At the Hope Street X-change, located in the city center of the University of Sunderland, a unique space camp event made waves last week among students from Year 6 and Year 12. This impactful program offered these young minds an immersive experience in the world of space exploration, providing a practical and exciting look at potential career paths within the field.
The event was made possible through a collaborative effort between Lockheed Martin, a major player in international aerospace and defence, and the National Space Academy. Their joint initiative ran for an entire week, starting from Monday, October 23rd, until Friday, October 27th.
Participants, hailing from educational institutions such as Hill View Junior Academy and St Leonard’s Catholic School in Durham, actively engaged in the construction of their own rockets and interacting with seasoned professionals from the aerospace sector. The activities they were involved in were structured around three central themes: innovation and entrepreneurship, career opportunities within the UK’s space sector, and sustainability in space.
The students were working within a predefined budget allocated for materials and fuel, their goal being was to create a compressed air rocket capable of achieving maximum travel distance. Lockheed Martin is also deepening its involvement in space-related topics through a partnership with Northumbria University, committing to an initial investment of up to £630,000 in July of last year to foster skill development, research, and technological advancement across the region.
Given the socioeconomic challenges faced by the North East of England, this space camp stood as a beacon of positivity and opportunity for the attending students. It was a chance to spark their interest in STEM fields, showing them the vast possibilities that lie in space exploration and related careers. Space camps play a crucial role in empowering the next generation, providing them with the skills, knowledge, and inspiration needed to pursue their dreams, no matter their background.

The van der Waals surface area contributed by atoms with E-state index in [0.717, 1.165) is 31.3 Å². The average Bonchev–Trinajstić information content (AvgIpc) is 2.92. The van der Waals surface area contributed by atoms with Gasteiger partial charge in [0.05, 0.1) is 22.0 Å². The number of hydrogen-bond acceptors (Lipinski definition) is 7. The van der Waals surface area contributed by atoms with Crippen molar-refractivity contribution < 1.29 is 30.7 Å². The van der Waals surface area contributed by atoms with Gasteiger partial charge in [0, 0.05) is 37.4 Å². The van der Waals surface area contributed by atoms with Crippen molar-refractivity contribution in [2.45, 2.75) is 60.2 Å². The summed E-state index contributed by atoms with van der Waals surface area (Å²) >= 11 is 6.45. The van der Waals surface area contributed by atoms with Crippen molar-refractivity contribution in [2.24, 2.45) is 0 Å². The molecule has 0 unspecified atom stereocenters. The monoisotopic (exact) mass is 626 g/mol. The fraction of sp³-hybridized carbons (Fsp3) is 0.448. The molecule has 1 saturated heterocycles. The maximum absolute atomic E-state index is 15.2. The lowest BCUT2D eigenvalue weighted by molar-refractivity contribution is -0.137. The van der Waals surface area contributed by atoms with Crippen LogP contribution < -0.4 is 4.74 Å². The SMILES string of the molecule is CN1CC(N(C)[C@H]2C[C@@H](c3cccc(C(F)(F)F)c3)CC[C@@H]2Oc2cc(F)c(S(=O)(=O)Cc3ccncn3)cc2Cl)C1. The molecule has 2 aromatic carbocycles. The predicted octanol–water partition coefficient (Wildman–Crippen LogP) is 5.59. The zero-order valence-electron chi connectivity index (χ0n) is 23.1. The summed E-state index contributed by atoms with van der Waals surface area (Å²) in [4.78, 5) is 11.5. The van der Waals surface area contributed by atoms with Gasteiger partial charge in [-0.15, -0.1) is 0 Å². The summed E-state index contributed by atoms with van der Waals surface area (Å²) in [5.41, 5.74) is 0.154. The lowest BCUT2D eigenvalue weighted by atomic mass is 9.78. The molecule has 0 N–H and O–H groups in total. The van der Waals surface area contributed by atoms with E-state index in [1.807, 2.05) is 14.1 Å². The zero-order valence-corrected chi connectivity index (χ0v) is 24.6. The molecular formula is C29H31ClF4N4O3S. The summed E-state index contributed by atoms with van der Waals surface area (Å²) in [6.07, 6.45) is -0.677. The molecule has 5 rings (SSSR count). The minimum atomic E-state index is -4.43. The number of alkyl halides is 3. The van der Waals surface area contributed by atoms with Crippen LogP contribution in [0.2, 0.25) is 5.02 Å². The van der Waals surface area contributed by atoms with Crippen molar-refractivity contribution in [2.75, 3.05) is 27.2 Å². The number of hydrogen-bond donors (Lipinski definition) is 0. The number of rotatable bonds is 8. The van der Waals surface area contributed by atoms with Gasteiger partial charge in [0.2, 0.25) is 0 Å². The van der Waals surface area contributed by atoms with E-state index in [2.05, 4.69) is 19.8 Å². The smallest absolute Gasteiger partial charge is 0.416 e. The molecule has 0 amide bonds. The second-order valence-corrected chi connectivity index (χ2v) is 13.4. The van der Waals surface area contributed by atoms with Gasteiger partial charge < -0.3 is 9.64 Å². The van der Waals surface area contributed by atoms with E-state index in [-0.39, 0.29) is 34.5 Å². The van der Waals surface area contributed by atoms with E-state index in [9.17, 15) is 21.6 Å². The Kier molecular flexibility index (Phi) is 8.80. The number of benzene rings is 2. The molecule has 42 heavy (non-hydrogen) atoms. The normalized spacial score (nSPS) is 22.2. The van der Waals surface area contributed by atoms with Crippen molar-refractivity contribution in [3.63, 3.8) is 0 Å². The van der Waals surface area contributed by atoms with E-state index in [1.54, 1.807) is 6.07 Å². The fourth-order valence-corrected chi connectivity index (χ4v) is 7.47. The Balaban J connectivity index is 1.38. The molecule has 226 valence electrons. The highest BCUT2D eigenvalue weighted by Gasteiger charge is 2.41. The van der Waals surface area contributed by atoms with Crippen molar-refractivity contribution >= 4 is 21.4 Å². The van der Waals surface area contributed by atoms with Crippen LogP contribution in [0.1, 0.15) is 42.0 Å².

The Sunderland Space Camp was especially noteworthy, as it is one of only two such events being organized across the nation, with the other scheduled to take place in London come February. This initiative marks a significant step toward levelling the educational playing field, offering invaluable experiences to students in a region that has been historically underserved.
Lockheed Martin’s Trip Carter, speaking on the importance of these events, said they play a crucial role in sparking the curiosity and enthusiasm of future generations who might pursue careers in aerospace engineering.
“Today is all about energizing kids to go into space, not necessarily leaving our planet but working in the space industry, working for, perhaps, the UK Government in a space capacity and understanding that you don’t really have to be a rocket scientist to do rocket science,” he said. “There are so many things we not only want to do, we are committed to doing. We are committed to going back to the moon, we are committed to going to Mars. “And in order to achieve those things and have a sustainable presence on both those bodies,” he continued, “we need the best minds in science and engineering.”
SOURCE: Sunderland Ech
Featured image: A Boy Holding a Toy Spaceship Jumping on Air. Credit: Kindel Media / Pixels.com